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Editorials |

New Risks for Pulmonary Hypertension: Need for a Large Epidemiologic Study

Elisabeth D. Willers, MD; John H. Newman, MD
Author and Funding Information

Affiliations: Nashville, TN
 ,  Drs. Willers and Newman are affiliated with the Division of Allergy, Pulmonary, and Critical Care Medicine, Department of Medicine, Vanderbilt University School of Medicine.

Correspondence to: Elisabeth D. Willers, MD, VUMC T1218 Medical Center North, Nashville, TN 37232-2650; e-mail: elisabeth.willers@vanderbilt.edu



Chest. 2006;130(6):1633-1635. doi:10.1378/chest.130.6.1633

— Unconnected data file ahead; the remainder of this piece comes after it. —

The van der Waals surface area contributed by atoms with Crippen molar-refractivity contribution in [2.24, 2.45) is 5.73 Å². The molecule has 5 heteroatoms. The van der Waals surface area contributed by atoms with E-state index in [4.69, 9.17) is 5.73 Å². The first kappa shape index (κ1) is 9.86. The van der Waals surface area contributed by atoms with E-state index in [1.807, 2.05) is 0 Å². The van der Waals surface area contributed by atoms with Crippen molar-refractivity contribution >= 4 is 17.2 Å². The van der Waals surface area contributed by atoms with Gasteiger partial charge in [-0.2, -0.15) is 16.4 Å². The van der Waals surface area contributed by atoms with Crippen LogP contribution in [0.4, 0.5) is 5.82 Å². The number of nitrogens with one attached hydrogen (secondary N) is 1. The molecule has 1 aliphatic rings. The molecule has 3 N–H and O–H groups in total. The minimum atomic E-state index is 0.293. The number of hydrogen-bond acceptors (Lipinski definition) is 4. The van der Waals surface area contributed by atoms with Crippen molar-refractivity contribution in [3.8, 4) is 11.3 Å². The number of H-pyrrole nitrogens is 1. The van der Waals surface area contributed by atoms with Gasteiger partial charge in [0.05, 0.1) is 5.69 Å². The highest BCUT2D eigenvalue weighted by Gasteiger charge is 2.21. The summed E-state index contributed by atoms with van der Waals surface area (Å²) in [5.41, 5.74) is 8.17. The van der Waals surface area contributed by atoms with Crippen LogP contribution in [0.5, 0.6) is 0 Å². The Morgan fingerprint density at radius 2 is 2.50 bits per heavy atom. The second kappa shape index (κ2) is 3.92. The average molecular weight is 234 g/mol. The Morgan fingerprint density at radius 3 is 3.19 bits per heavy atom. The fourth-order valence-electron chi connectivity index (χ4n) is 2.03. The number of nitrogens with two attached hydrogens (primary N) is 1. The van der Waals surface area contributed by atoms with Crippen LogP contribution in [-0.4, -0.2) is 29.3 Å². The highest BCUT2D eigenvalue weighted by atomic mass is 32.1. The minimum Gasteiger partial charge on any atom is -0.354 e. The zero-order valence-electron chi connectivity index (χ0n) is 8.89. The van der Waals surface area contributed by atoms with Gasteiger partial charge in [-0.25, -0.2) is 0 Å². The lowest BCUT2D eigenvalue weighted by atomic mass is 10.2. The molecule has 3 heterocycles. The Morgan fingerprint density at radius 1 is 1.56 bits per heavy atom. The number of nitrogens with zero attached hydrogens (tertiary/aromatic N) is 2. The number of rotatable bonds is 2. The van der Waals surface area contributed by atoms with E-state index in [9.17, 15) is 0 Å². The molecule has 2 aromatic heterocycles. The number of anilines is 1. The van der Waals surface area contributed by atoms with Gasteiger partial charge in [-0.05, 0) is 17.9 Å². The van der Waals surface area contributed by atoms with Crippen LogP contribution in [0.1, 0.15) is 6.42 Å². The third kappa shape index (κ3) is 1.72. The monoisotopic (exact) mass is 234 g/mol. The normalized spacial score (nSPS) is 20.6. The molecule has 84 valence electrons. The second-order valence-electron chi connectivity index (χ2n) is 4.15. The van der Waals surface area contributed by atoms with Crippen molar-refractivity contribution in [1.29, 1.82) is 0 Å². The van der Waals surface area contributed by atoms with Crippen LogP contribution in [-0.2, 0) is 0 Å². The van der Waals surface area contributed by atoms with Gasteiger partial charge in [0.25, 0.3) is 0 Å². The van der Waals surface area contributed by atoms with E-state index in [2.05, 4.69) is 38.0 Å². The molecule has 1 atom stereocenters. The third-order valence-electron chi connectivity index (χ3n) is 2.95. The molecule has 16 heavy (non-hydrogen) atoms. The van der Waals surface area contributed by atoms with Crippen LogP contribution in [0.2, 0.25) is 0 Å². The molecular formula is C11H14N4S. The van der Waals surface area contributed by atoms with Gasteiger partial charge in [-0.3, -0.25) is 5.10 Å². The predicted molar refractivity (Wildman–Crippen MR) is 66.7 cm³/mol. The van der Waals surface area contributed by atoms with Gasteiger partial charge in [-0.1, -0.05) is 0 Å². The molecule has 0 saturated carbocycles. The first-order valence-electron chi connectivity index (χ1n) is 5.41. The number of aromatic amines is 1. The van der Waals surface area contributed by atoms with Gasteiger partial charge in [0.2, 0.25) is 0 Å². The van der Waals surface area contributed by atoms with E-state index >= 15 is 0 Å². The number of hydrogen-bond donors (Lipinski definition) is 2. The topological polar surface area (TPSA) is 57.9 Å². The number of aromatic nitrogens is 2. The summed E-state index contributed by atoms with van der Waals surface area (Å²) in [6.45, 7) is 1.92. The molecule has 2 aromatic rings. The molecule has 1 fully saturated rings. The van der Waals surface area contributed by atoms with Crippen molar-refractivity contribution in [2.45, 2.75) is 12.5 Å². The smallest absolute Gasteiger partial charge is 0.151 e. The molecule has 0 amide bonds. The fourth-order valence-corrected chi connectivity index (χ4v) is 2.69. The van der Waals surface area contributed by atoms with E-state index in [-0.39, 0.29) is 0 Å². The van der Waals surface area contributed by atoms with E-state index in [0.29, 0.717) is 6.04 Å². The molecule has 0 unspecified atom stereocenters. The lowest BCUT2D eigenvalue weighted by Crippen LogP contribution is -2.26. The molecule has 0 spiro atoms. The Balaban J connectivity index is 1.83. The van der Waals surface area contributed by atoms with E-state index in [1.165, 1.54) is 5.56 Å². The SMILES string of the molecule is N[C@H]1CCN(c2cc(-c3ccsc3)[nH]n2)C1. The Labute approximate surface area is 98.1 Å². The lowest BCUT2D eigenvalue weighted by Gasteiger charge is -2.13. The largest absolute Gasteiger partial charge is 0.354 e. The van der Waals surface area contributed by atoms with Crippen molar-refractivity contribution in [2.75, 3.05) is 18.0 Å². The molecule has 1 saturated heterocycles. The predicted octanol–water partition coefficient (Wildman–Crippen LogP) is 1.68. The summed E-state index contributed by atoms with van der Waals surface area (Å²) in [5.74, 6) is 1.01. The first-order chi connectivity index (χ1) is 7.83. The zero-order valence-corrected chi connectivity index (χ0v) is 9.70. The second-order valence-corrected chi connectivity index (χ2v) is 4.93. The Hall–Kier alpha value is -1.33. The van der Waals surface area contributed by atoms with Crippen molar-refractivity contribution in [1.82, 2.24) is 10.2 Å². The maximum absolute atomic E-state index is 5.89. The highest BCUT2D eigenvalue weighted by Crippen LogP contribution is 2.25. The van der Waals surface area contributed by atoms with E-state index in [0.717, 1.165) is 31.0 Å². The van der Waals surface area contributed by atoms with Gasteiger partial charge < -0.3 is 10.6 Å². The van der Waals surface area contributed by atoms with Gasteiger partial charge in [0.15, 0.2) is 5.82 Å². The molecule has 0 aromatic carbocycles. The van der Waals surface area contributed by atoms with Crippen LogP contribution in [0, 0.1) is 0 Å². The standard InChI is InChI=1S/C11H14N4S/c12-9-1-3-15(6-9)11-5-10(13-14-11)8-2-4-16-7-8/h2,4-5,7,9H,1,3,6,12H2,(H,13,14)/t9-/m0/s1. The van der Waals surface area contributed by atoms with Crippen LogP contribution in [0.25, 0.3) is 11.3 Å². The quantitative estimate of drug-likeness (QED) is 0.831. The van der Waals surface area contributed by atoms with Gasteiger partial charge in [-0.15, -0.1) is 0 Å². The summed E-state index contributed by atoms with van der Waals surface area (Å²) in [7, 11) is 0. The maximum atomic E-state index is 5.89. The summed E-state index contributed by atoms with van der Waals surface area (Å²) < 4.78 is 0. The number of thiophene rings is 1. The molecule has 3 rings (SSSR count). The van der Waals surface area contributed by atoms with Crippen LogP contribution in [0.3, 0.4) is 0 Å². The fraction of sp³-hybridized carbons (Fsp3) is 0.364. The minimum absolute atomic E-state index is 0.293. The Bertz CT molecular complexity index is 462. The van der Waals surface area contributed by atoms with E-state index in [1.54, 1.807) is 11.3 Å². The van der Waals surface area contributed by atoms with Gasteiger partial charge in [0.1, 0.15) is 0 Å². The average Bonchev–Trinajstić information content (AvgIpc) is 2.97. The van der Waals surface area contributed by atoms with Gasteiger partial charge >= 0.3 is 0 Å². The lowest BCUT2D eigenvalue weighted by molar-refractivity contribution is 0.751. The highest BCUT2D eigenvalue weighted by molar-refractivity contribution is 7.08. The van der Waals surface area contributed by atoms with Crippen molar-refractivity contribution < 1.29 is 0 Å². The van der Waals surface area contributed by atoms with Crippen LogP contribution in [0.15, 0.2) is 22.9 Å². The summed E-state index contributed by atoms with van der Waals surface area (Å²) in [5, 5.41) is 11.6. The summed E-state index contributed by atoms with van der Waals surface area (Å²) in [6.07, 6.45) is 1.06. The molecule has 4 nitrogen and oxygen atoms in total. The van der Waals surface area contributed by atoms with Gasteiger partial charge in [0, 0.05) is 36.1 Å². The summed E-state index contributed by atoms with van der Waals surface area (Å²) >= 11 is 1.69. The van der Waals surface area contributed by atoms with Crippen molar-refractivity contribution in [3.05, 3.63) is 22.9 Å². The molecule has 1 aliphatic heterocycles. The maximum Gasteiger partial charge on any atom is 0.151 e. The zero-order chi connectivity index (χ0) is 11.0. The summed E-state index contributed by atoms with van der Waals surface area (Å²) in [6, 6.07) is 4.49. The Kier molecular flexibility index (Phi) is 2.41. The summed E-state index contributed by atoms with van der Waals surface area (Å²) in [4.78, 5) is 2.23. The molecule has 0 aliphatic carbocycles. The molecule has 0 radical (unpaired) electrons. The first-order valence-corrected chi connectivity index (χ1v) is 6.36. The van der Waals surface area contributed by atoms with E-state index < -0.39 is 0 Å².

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The current classification divides pulmonary arterial hypertension (PAH) into disease without an identifiable cause (idiopathic PAH [IPAH]) and that with a known cause, such as porto-pulmonary hypertension (PH), HIV-related PH, collagen vascular diseases, congenital systemic-to-pulmonary shunts, persistent PH of the newborn, and drug-related PH.1 Drugs considered to have a definite link to PAH are aminorex, fenfluramine, and dexfenfluramine.1 Stimulant use has been associated with vascular damage ranging from intracerebral hemorrhage2 to retinal vasculitis.3 Amphetamines are classified as “very likely” risk factors for PAH, while methamphetamine and cocaine are classified as “possible” risk factors.1 Given the continued use of stimulants as over-the-counter diet aids,4 the high prevalence of illicit drug use,4 and the increasing prevalence of attention deficit hyperactivity disorder, which is treated with methylphenidate,5 there is a need to firmly establish which drugs within this heterogeneous group of stimulants are true risks for PAH.

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